October 30th (XI - 12)
Icon of the Martyrs Zenobios and his sister Zenobia, Martyr Eutropia and Apostle Cleopus
Martyrs Zenobios, Bishop of Egeia, and his sister Zenobia (+ 285). Disciples from the Seventy: Tertius (Tercias), Mark, Justus and Artemis (I). PriestMartyr Marcian, Bishop of Syracuse (II). Martyress Eutropia (+ c. 250). Martyress Anastasia of Soluneia (Thessalonika) (III). Saint Stefan Miliutin, King of Serbia, his brother Dragutin and their mother Elena (Helen). Sainted Joseph, Patriarch of Constantinople. Martyrs Alexander, Cronion, Julian, Macarius and another 13 Martyrs. Saint Jotam (+ 1465, Gruzia). Saint Germanos. Monk Simeon. Martyr Maximus the Deacon. Icons of the Mother of God: Ozeryansk (XVI) and Chislensk.
The PriestMartyr Zenobios, Bishop of Egeia, and his sister Zenobia suffered a martyr's death in the year 285 in Cilicia. From childhood they were raised in the holy Christian faith by their parents, and they led pious and chaste lives. In their mature years, shunning the love of money, they distributed away their wealth, an inheritance, giving it to the poor. For his beneficence and holy life the Lord rewarded Zenobios with the gift of healing various maladies. And he was chosen bishop of a Christian community in Cilicia.
In the dignity of bishop, Saint Zenobios zealously spread the Christian faith among the pagans. When the emperor Diocletian (284-305) began a persecution against Christians, Bishop Zenobios was the first one arrested and brought to trial to the governor Licius. "I shalt speak with thee but briefly, -- said Licius to the saint, -- for I propose to thee: life -- if thou worshipest our gods, or death -- if thou dost not". The saint answered: "This present life without Christ is death; better I prepare to endure the present torment for my Creator, and then with Him live eternally, than to renounce Him because of the present life, and then be tormented eternally in hades".
By order of Licius, they nailed him to a cross and began the torture. The sister of the bishop, seeing the suffering of her brother, wanted then to stop it with him. She bravely confessed her own faith in Christ afront the governor, for which she also was given over to torture.
By the power of the Lord they remained alive after torture on a red-hot cot and in a boiling kettle. The saints were then beheaded. Presbyter Hermogenes secretly buried the bodies of the martyrs.
The Holy Disciples from the Seventy: Tertius (Tercias), Mark, Justus and Artemis: Saint Tertius was the second bishop in succession (after the holy Disciple Sosipater) in Iconium, where he converted many pagans to Christ, and here he ended his life as a martyr. The Apostle Paul makes mention of him in the Epistle to the Romans (Rom. 16: 22). Saint Mark, he that was John, (Acts 12: 12), a nephew of the Disciple Barnabas, was bishop of Apolloniada (Col. 4: 10). It was in the house of his mother Maria that the persecuted disciples found shelter after the Ascension of the Lord. Saint Justus, called Barsaba, a son of Saint Joseph the Betrothed, was chosen in place of Judas, together with Matthias. He was a bishop and died a martyr's death at Eleutheropolis.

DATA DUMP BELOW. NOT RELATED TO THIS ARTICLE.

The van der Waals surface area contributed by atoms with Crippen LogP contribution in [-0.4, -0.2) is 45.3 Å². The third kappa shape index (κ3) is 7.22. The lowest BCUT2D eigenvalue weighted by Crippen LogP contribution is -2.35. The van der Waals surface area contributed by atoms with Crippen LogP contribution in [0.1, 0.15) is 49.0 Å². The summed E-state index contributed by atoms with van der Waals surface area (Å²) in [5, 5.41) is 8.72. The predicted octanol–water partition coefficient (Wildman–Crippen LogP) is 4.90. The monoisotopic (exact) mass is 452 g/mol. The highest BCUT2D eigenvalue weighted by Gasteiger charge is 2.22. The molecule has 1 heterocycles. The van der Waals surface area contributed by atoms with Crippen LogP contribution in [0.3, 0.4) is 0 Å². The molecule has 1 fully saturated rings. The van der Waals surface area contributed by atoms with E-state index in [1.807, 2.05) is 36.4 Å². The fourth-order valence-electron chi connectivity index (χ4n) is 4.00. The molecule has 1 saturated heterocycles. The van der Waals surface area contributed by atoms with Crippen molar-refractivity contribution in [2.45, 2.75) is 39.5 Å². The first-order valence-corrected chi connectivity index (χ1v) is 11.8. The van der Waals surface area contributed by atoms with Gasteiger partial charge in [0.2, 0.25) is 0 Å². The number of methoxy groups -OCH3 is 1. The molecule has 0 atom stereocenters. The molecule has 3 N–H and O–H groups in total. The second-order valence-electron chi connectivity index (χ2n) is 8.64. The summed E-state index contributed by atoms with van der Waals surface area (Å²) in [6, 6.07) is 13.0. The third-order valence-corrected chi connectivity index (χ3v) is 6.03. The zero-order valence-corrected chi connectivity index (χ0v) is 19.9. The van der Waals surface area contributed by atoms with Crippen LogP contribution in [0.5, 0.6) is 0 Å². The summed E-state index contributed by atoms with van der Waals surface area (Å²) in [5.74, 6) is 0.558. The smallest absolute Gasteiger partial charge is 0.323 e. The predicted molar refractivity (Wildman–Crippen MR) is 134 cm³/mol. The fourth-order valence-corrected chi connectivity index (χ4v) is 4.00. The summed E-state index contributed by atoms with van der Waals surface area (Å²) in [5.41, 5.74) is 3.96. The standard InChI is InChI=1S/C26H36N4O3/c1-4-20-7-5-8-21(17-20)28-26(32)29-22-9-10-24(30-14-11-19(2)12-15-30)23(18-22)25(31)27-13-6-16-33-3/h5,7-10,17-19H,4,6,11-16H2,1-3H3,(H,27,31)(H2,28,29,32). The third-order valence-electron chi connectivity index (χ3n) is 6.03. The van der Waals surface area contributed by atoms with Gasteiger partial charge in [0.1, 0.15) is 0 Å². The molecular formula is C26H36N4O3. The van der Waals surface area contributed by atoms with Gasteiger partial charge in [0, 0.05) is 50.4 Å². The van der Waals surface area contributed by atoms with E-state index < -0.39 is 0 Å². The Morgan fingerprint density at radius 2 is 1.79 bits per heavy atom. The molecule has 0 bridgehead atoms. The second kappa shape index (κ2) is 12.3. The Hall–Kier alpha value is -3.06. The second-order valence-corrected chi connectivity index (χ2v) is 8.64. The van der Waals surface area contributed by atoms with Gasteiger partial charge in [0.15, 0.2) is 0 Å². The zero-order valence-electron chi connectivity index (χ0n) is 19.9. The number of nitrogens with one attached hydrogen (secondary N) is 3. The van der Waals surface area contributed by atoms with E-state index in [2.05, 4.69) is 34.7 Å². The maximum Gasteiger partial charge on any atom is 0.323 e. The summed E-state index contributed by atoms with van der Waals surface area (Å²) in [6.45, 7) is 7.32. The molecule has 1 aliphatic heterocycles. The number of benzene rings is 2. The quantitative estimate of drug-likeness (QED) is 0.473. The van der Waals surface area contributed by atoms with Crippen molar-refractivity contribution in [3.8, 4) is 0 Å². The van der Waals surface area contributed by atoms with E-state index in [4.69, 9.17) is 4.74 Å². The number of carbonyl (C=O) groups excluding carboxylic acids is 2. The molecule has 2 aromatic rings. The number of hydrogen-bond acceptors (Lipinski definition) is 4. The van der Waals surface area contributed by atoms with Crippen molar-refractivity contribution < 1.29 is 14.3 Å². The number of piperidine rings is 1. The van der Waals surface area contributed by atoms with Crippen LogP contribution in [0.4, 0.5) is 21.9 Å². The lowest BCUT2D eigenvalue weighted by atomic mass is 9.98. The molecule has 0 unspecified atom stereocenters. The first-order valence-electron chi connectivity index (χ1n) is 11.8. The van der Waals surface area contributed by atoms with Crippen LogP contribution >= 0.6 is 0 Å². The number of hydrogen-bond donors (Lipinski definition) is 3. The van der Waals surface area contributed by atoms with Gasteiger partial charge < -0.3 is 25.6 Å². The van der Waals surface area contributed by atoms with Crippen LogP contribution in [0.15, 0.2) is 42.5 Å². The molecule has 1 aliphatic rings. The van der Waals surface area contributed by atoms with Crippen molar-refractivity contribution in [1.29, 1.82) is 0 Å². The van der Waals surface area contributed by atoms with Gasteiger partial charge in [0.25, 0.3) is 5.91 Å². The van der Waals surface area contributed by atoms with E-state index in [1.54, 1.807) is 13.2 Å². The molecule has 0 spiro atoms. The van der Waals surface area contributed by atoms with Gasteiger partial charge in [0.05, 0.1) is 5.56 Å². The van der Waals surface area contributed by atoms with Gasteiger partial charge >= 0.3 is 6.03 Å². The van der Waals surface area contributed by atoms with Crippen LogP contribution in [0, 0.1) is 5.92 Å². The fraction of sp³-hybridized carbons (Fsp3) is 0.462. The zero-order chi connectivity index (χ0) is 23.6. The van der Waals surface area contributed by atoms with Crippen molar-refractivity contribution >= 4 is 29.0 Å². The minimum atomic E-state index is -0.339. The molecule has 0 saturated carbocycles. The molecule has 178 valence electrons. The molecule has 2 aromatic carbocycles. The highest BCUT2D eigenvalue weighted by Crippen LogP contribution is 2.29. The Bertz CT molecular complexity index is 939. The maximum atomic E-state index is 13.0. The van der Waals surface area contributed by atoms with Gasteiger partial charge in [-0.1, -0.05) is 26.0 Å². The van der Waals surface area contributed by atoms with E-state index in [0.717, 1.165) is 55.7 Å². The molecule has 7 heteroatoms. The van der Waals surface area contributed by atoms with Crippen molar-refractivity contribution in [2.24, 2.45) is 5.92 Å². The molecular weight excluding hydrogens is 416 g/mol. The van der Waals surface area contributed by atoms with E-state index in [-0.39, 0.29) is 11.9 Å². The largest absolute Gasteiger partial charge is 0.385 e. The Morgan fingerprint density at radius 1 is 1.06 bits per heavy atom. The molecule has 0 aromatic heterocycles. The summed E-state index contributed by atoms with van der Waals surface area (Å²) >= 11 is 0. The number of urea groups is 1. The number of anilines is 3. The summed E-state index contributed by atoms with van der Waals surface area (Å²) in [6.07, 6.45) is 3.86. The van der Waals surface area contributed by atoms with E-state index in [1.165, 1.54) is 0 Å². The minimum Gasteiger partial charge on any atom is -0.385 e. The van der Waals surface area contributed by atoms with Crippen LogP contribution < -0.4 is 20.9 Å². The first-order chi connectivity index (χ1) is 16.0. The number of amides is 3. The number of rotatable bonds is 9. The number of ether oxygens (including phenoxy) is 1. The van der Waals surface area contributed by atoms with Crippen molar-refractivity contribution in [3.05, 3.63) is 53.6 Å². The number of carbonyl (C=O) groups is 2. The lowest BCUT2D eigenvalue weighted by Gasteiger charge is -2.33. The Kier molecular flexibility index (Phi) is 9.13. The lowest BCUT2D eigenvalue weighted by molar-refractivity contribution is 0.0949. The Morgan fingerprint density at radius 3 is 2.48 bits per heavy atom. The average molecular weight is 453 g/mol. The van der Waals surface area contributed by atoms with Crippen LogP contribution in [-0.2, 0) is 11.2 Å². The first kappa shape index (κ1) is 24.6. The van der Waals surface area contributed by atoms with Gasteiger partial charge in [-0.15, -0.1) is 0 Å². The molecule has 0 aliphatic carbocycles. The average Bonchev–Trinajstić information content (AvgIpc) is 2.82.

Saint Artemis was bishop of the Lycian city of Lystra, and he died peacefully.
The Holy PriestMartyr Marcian, Bishop of Syracuse, a disciple of the Apostle Peter, was sent to Sicily. Here he settled into a cave near the city of Syracuse and successfully spread the faith in Christ. He died a martyr. His relics are situated in the Italian city of Gaeta. (The PriestMartyr Marcian is the same person as Saint Marcellus, Bishop of Sicily, whose memory is 9 February).
The Martyress Eutropia suffered for Christ in Alexandria in about the year 250. Often visiting Christians locked up in prison, she encouraged them to the patient endurance of suffering. For this the saint was arrested. At her trial she firmly confessed her faith in Christ and she died after grievous tortures.
Saint Stefan (Stephen) Miliutin, King of Serbia, his brother Dragutin, and their mother Elena (Helen): Saint Stefan was the younger son of king Stefan Urosh I, and grandson of First-Crowned King Saint Stefan (Comm. 24 September). He ruled Serbia from 1275 to 1320. Stefan Miliutin received the throne from his elder brother Dragutin, a true Christian, who after a short reign transferred power over to his brother, and he himself in loving solitude withdrew to Srem, where he did secret ascetic deeds in a grave-pit, dug by his own hand. During his righteous life, Saint Dragutin toiled much over converting the heretic Bogomils to the true faith. His death occurred on 2 March 1316.
Saint Stefan Miliutin, having become king, bravely by both word and by deed, defended the Orthodox Serbs and other same-faith peoples from numerous enemies. Pious Stefan did not forget to thank the Lord for His beneficence. More than 40 churches were built by him, as also many monastery and vagrant hostels. The saint particularly concerned himself with the Athonite monasteries.
When the Serbian kingdom fell, the monasteries remained centres of national culture and Orthodoxy for the Serb nation. Saint Stefan died on 29 October 1320 and was buried at the Bansk monastery. After two years his undecayed relics were uncovered.
Saint Elena, the pious mother to her sainted sons, after the death of her husband devoted her whole life to pious deeds: she built a shelter for the impoverished, and constructed a monastery for those wanting to live in purity and virginity. Near the city of Spich she erected the Rechesk monastery and endowed it with the necessities. Before her death, Saint Elena accepted monasticism and expired to the Lord on 8 February 1306.
© 2000 by translator Fr. S. Janos